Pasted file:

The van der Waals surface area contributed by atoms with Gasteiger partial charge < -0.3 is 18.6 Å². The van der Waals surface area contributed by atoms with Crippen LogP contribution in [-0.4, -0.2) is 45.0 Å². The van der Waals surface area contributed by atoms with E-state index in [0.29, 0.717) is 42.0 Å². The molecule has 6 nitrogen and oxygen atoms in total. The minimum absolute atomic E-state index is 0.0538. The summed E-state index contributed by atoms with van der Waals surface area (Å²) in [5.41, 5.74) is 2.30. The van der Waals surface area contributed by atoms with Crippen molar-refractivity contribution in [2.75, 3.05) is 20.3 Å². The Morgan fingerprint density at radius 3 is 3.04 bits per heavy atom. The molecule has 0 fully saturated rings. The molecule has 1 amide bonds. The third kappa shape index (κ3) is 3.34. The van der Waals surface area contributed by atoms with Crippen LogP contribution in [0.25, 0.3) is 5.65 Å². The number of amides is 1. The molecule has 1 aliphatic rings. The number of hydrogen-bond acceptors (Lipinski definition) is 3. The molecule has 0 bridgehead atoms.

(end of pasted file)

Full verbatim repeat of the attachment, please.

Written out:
The van der Waals surface area contributed by atoms with Gasteiger partial charge < -0.3 is 18.6 Å². The van der Waals surface area contributed by atoms with Crippen LogP contribution in [-0.4, -0.2) is 45.0 Å². The van der Waals surface area contributed by atoms with E-state index in [0.29, 0.717) is 42.0 Å². The molecule has 6 nitrogen and oxygen atoms in total. The minimum absolute atomic E-state index is 0.0538. The summed E-state index contributed by atoms with van der Waals surface area (Å²) in [5.41, 5.74) is 2.30. The van der Waals surface area contributed by atoms with Crippen molar-refractivity contribution in [2.75, 3.05) is 20.3 Å². The Morgan fingerprint density at radius 3 is 3.04 bits per heavy atom. The molecule has 0 fully saturated rings. The molecule has 1 amide bonds. The third kappa shape index (κ3) is 3.34. The van der Waals surface area contributed by atoms with Crippen LogP contribution in [0.25, 0.3) is 5.65 Å². The number of amides is 1. The molecule has 1 aliphatic rings. The number of hydrogen-bond acceptors (Lipinski definition) is 3. The molecule has 0 bridgehead atoms.